Janet Calder & Mount Allison University
Janet Calder was living in a nursing home in Windsor that no longer exists. If she’s still alive, I can find no record of her. She was a beneficiary of something called the Alice I. Campbell Settlement, which according to the database was established on January 28, 1969 by Alice Isobel Campbell, who resided in London, England.
I suspect “Isobel” is a mispelling of Isabel. Alice Isabel Campbell was a nurse with the Red Cross during World War 2, who was awarded the 1946 New Year Honours (a British Empire medal) for her service. I have no idea why the Settlement trust was created, who Janet Calder is or was, or what the relationship between the two is.
There are also several Americans named as beneficiaries of the trust, and they all appear to be dead as well.
Another interesting Maritime connection to the trust is Mount Allison University. As explained by Mirelle Naud, reporting for the student newspaper, The Argosy:
Mt. A is listed as a beneficiary of two entities in the Cayman Islands, the Alice I. Campbell Settlement and the James G. Campbell Trust. Both entities appear to be trusts and were settled by individuals of the same names almost 50 years ago in 1969.
Robert Inglis, Mt. A’s vice-president of finance and administration, reported that the University has no record of having received money from either of the trusts.
“This is the first that we have ever heard of these two entities,” Inglis said. “In addition, the University, as far as I know, has never had any dealing with the firm Appleby, which is the firm from which all the records came.”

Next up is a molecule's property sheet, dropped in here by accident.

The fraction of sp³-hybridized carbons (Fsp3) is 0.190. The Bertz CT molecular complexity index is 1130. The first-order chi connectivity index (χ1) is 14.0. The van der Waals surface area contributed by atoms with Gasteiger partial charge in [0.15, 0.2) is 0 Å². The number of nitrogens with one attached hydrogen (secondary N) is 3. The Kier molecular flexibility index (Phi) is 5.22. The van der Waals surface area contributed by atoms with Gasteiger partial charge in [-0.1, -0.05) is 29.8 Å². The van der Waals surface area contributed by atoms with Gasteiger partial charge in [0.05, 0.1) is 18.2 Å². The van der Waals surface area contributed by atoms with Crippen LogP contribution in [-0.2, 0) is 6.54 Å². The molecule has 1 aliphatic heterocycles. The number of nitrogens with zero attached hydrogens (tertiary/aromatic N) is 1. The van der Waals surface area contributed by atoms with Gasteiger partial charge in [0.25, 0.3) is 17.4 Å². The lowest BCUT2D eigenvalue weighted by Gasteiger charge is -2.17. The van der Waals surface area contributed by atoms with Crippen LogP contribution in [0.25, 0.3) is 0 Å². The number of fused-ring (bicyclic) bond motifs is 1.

Trustees are obligated to notify beneficiaries if they will be receiving income from a trust. Since Mt. A has not heard from Appleby, it is possible that no assets have been placed in the trusts or that the terms of the trust have not yet begun. Why the trust was registered in the Cayman Islands is unclear.
PC Leadership candidate Tim Houston shows up in the ICIJ database as a signatory for and director of various divisions of the Inter-Ocean reinsurance company.
According to the database, Houston’s connections with the companies all lasted for a few months in 2007, and not since. Andea Gunn, reporting for the Chronicle Herald, wrote:
In an emailed statement, Houston said his listing among the Paradise Papers files has nothing to do with Canadian taxes or personal taxes but is related to his time living and working in Bermuda, which he said was a great opportunity for him to work in international business.